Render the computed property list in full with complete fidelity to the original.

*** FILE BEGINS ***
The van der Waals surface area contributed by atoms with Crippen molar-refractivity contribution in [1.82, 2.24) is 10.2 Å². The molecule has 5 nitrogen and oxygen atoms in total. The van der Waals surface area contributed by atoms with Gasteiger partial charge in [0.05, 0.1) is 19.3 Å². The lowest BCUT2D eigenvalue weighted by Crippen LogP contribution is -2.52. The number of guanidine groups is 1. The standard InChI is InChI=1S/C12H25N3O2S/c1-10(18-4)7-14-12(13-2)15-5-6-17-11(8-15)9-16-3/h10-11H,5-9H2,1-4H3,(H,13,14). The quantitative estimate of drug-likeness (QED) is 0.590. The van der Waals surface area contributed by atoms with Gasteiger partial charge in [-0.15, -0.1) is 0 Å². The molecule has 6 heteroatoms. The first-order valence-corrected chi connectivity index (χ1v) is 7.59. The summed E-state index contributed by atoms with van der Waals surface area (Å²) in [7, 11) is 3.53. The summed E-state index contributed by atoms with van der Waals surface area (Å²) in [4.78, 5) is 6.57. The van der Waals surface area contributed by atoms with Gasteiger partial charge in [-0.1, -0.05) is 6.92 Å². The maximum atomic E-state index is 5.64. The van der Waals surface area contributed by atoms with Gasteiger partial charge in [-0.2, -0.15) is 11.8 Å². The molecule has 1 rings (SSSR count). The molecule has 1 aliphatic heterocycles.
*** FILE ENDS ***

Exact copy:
The van der Waals surface area contributed by atoms with Crippen molar-refractivity contribution in [1.82, 2.24) is 10.2 Å². The molecule has 5 nitrogen and oxygen atoms in total. The van der Waals surface area contributed by atoms with Gasteiger partial charge in [0.05, 0.1) is 19.3 Å². The lowest BCUT2D eigenvalue weighted by Crippen LogP contribution is -2.52. The number of guanidine groups is 1. The standard InChI is InChI=1S/C12H25N3O2S/c1-10(18-4)7-14-12(13-2)15-5-6-17-11(8-15)9-16-3/h10-11H,5-9H2,1-4H3,(H,13,14). The quantitative estimate of drug-likeness (QED) is 0.590. The van der Waals surface area contributed by atoms with Gasteiger partial charge in [-0.15, -0.1) is 0 Å². The molecule has 6 heteroatoms. The first-order valence-corrected chi connectivity index (χ1v) is 7.59. The summed E-state index contributed by atoms with van der Waals surface area (Å²) in [7, 11) is 3.53. The summed E-state index contributed by atoms with van der Waals surface area (Å²) in [4.78, 5) is 6.57. The van der Waals surface area contributed by atoms with Gasteiger partial charge in [-0.1, -0.05) is 6.92 Å². The maximum atomic E-state index is 5.64. The van der Waals surface area contributed by atoms with Gasteiger partial charge in [-0.2, -0.15) is 11.8 Å². The molecule has 1 rings (SSSR count). The molecule has 1 aliphatic heterocycles.